[CentOS-devel] subversion / CS8 update / status of workflow

Wed Aug 4 23:00:02 UTC 2021
Nico Kadel-Garcia <nkadel at gmail.com>

On Wed, Aug 4, 2021 at 9:28 AM Leon Fauster via CentOS-devel
<centos-devel at centos.org> wrote:
> Hi,
> inspired by a different thread here, I did a dnf distro-sync on
> a CS8 node and noticed that subversion would be downgraded:
> from
> subversion-1.10.2-4.module_el8.3.0+703+ba2f61b7
> to
> subversion-1.10.2-3.module_el8.3.0+393+21cd8ae8

First note. Modules Are Not Your Friend(tm). They've caused
considerable confusion about dependencies, and the technology was not
mature when introduced in RHEL 8. It's not clear that it will ever be

Second note: CS 8.4 has subversion-1.14. I'd encourage the upgrade,
the older a version of Subversion the likelier it is to have a
long-resolved security or performance issue. I say this as the guy who
used to publish the updated Subversion releases for RPMforge.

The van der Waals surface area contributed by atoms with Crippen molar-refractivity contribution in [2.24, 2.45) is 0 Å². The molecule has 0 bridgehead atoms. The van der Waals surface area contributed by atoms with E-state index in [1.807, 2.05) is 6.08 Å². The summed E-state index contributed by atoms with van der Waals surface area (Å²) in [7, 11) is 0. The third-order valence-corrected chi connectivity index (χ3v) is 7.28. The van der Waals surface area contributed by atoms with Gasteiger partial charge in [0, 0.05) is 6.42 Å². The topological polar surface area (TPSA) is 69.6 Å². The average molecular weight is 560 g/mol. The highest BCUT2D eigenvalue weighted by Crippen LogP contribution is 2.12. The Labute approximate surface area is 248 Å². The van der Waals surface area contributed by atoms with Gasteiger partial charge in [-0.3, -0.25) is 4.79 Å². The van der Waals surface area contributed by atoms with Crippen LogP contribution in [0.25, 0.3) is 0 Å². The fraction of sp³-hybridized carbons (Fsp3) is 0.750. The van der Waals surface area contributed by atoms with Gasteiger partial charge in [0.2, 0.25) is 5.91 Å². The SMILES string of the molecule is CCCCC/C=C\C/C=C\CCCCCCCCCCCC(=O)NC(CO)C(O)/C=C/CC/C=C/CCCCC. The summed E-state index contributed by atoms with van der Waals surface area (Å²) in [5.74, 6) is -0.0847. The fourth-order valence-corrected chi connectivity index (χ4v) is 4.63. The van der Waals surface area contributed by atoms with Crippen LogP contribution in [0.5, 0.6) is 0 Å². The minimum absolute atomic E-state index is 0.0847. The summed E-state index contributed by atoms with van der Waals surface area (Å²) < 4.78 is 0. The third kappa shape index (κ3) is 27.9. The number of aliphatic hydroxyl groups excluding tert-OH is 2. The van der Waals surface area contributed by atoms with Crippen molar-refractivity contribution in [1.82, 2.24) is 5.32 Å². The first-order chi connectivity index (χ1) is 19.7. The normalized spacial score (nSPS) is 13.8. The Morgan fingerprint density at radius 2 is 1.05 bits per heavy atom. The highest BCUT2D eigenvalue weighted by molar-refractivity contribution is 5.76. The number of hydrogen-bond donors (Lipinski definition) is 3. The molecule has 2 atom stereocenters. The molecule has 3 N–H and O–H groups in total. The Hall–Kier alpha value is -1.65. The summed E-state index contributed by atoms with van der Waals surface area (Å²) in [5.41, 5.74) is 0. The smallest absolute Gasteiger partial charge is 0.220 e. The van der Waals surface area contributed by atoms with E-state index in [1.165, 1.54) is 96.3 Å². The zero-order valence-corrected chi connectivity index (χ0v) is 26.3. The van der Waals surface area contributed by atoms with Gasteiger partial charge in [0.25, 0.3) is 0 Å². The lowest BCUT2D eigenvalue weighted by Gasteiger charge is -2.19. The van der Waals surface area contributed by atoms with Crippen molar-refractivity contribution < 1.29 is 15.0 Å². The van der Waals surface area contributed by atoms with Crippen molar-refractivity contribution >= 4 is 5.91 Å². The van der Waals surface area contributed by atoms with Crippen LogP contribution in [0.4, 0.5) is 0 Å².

subversion-1.10.2 is over 3 years old now. If you want to run a secure
server or deal with awkward, bulky repositories, on your clients,

Third note. From the recent adventures with freetype-devel, it's clear
that beta packages will show up in CentOS 8 Stream, then be deleted
and the SRPMs withdrawn from vault.centos.org, never to show up in
RHEL 8. This means that CentOS 8 Stream packages may require rollbacks
at arbitrary times, without notice. This is a new problem.

Fourth note: very few companies or developers continue to use
Subversion. Most have migrated to git, for a whole stack of reasons,
and support for subversion is increasingly difficult to find. You
pretty much have to find someone who's been around for a while to
maintain it. Maybe not as long as *me*, but it's really fallen out of
favor for a number of reasons. Even I use "git-svn" rather than
Subversion for my workspaces when compelled to use upstream Subversion

Subversion has some uses, for compelling developers to submit
*everything* to the mothership repository before compilation and
deployment. And learning it is often faster, especially with the
somewhat more popular GUI tools like TortoiseSVN for Windows users.
But subversion's developer's unwillingness to provide an "obliterate"
function, which was first requested roughly 20 years ago with its
first releases, remains a problem for large deployments. Cleaning up
after someone *inevitably* commits bulky binaries is frought with
adventures: I frankly use "git-svn" to pull it into a git repo, clean
up that, and push it back to a new Subversion repo.